Friedman stated that future outbreaks are inevitable. However, to his tenth truth of “never again,” it’s not inevitable that we are unprepared.” He commended the supplemental funding provided in the federal stimulus packages, but advocates for sustained support for “specific public health programs that are critical to prevent, detect, and respond to health threats.”  Friedman referred to this concept as the Health Defense Operations (HDO) budget designation, which would exempt these programs from budget control efforts such as sequestration. He suggests that HDO programs submit a “bypass professional judgment budget” to Congress annually, similar to the three that NIH currently delivers to explain true resource needs for cancer, HIV/AIDS, and Alzheimer’s research.

In River’s testimony, she stated that the U.S. still faces 25,000 to 30,000 new cases and approximately 2,000 deaths per day. Now that the U.S. is gradually transitioning to reopening, she believes there are three capabilities that are needed to do this safely: diagnostic testing, contact tracing, and health care capacity.  

Rivers stated that contact tracing is the mechanism by which data is gathered that provides critical information about how and where the virus is spreading.  “The Federal government should provide guidance around what data should be collected during contact tracing, and states should be encouraged to follow that guidance and publish data about who is getting infected, and in what settings,” advised Rivers.

For the future, Rivers believes that outbreak science and medical countermeasures for unknown threats need to be prioritized. Both these measures would better equip the nation for future pandemics.  Infectious disease modeling, also known as outbreak science, is guiding current COVID-19 response efforts, but that expertise is not an on-going capability within the current federal structure. Rivers stated that HHS currently has a few small teams with this expertise, but not enough capacity needed during a pandemic. Rivers advocates that the federal government establish an organization to perform epidemic forecasting and analytics, much akin to the National Weather Service. “Such a center could be relied upon to produce disease forecasts and analytics to support high-consequence policy decisions made by federal and state officials who are working to protect the public,” she stated.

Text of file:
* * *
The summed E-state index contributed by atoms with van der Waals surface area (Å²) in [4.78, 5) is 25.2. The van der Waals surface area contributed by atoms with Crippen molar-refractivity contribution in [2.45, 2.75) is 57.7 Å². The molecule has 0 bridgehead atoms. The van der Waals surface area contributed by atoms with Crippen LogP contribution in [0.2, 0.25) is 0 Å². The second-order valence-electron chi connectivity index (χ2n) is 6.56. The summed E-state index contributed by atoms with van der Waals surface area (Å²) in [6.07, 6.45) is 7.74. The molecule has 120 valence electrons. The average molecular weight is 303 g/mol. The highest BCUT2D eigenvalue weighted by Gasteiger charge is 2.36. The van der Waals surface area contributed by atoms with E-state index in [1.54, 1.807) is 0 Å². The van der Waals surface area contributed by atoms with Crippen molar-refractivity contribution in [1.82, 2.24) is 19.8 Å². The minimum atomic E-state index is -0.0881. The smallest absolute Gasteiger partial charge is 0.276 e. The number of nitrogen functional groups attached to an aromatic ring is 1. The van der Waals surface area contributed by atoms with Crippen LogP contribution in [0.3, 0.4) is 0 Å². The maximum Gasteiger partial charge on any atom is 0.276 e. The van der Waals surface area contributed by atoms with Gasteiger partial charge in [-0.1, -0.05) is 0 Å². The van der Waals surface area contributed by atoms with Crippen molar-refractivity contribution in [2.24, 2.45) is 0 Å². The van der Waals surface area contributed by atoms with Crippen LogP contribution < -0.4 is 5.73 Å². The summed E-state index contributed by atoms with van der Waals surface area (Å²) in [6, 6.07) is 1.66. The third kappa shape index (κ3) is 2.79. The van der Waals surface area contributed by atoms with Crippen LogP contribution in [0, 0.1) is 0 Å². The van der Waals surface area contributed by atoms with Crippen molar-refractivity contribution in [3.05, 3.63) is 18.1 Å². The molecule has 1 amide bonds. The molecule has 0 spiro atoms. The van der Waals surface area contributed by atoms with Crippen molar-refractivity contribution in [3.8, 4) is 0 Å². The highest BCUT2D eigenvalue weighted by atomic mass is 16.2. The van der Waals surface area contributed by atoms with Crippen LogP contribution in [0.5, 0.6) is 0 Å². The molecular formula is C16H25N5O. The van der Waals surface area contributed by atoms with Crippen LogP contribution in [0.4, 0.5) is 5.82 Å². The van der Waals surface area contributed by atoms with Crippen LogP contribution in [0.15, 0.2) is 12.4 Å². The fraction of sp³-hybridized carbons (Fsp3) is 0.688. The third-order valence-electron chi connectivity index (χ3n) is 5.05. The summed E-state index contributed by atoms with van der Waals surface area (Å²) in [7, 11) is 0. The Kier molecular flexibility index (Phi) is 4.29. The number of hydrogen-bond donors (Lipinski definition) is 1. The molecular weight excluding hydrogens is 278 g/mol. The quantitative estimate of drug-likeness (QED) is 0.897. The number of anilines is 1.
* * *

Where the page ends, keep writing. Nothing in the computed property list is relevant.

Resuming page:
According to Rivers, “Our best defense, in addition to a strong and well-funded public health system, is safe and effective medical countermeasures.” Medical countermeasures are FDA-regulated biologics, drugs, or devices that may be used in the event of a potential public health emergency. Rivers recommends funding and developing a strategy for accelerating the development of medical countermeasures for unidentified infectious disease threats.

Data, information, and funding will allow the nation to properly test, trace, diagnose, increase health care capacity in order to reopen safely.  Additionally, expanded or new federal capabilities for predicting and tracking diseases, and rapid medical countermeasure development, backed by secure budgets will help prepare the U.S. for future potential pandemics.